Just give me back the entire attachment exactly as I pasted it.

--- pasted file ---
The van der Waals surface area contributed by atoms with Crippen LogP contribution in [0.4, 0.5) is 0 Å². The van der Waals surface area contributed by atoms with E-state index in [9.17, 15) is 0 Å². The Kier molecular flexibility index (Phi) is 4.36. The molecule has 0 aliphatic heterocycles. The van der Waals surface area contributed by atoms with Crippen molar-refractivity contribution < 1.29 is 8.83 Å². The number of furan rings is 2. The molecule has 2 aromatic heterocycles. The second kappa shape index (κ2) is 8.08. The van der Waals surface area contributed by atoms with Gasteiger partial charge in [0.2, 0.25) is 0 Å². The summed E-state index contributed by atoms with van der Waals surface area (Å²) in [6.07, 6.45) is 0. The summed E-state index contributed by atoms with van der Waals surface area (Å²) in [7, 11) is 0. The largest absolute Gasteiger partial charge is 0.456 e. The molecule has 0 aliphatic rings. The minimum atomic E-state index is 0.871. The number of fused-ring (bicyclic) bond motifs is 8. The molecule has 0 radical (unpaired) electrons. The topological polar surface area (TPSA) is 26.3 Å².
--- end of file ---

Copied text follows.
The van der Waals surface area contributed by atoms with Crippen LogP contribution in [0.4, 0.5) is 0 Å². The van der Waals surface area contributed by atoms with E-state index in [9.17, 15) is 0 Å². The Kier molecular flexibility index (Phi) is 4.36. The molecule has 0 aliphatic heterocycles. The van der Waals surface area contributed by atoms with Crippen molar-refractivity contribution < 1.29 is 8.83 Å². The number of furan rings is 2. The molecule has 2 aromatic heterocycles. The second kappa shape index (κ2) is 8.08. The van der Waals surface area contributed by atoms with Gasteiger partial charge in [0.2, 0.25) is 0 Å². The summed E-state index contributed by atoms with van der Waals surface area (Å²) in [6.07, 6.45) is 0. The summed E-state index contributed by atoms with van der Waals surface area (Å²) in [7, 11) is 0. The largest absolute Gasteiger partial charge is 0.456 e. The molecule has 0 aliphatic rings. The minimum atomic E-state index is 0.871. The number of fused-ring (bicyclic) bond motifs is 8. The molecule has 0 radical (unpaired) electrons. The topological polar surface area (TPSA) is 26.3 Å².